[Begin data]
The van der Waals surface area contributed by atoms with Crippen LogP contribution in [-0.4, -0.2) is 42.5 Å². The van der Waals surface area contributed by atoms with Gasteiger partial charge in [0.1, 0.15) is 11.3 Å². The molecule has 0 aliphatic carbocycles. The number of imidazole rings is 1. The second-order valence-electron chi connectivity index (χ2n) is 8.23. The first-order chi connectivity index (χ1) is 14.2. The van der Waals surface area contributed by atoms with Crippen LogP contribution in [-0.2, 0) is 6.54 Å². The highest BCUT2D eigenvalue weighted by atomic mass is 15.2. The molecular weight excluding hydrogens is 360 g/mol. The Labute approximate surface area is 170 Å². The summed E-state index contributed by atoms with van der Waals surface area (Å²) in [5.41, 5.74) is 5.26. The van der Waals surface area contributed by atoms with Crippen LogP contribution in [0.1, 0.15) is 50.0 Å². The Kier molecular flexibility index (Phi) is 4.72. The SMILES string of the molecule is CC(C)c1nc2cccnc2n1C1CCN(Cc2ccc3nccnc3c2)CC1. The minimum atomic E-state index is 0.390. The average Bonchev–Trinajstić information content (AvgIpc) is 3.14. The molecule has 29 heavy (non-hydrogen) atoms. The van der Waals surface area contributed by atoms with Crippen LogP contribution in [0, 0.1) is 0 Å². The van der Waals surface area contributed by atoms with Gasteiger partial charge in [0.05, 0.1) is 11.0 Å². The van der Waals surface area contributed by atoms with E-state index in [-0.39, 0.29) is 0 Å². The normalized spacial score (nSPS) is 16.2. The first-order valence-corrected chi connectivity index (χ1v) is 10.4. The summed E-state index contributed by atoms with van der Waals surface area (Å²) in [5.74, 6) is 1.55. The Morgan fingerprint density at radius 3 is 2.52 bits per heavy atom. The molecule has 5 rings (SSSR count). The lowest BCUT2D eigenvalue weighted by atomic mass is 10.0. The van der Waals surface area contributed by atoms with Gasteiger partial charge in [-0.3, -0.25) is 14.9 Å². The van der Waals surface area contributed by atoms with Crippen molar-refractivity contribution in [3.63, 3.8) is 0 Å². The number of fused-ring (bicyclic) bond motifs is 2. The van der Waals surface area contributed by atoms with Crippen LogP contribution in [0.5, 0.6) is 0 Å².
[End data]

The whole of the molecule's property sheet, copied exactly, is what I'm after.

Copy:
The van der Waals surface area contributed by atoms with Crippen LogP contribution in [-0.4, -0.2) is 42.5 Å². The van der Waals surface area contributed by atoms with Gasteiger partial charge in [0.1, 0.15) is 11.3 Å². The molecule has 0 aliphatic carbocycles. The number of imidazole rings is 1. The second-order valence-electron chi connectivity index (χ2n) is 8.23. The first-order chi connectivity index (χ1) is 14.2. The van der Waals surface area contributed by atoms with Crippen LogP contribution in [-0.2, 0) is 6.54 Å². The highest BCUT2D eigenvalue weighted by atomic mass is 15.2. The molecular weight excluding hydrogens is 360 g/mol. The Labute approximate surface area is 170 Å². The summed E-state index contributed by atoms with van der Waals surface area (Å²) in [5.41, 5.74) is 5.26. The van der Waals surface area contributed by atoms with Crippen LogP contribution in [0.1, 0.15) is 50.0 Å². The Kier molecular flexibility index (Phi) is 4.72. The SMILES string of the molecule is CC(C)c1nc2cccnc2n1C1CCN(Cc2ccc3nccnc3c2)CC1. The minimum atomic E-state index is 0.390. The average Bonchev–Trinajstić information content (AvgIpc) is 3.14. The molecule has 29 heavy (non-hydrogen) atoms. The van der Waals surface area contributed by atoms with Crippen LogP contribution in [0, 0.1) is 0 Å². The van der Waals surface area contributed by atoms with Gasteiger partial charge in [0.05, 0.1) is 11.0 Å². The van der Waals surface area contributed by atoms with E-state index in [-0.39, 0.29) is 0 Å². The normalized spacial score (nSPS) is 16.2. The first-order valence-corrected chi connectivity index (χ1v) is 10.4. The summed E-state index contributed by atoms with van der Waals surface area (Å²) in [5.74, 6) is 1.55. The Morgan fingerprint density at radius 3 is 2.52 bits per heavy atom. The molecule has 5 rings (SSSR count). The lowest BCUT2D eigenvalue weighted by atomic mass is 10.0. The van der Waals surface area contributed by atoms with Gasteiger partial charge in [-0.3, -0.25) is 14.9 Å². The van der Waals surface area contributed by atoms with Crippen molar-refractivity contribution in [3.63, 3.8) is 0 Å². The number of fused-ring (bicyclic) bond motifs is 2. The van der Waals surface area contributed by atoms with Crippen LogP contribution in [0.5, 0.6) is 0 Å².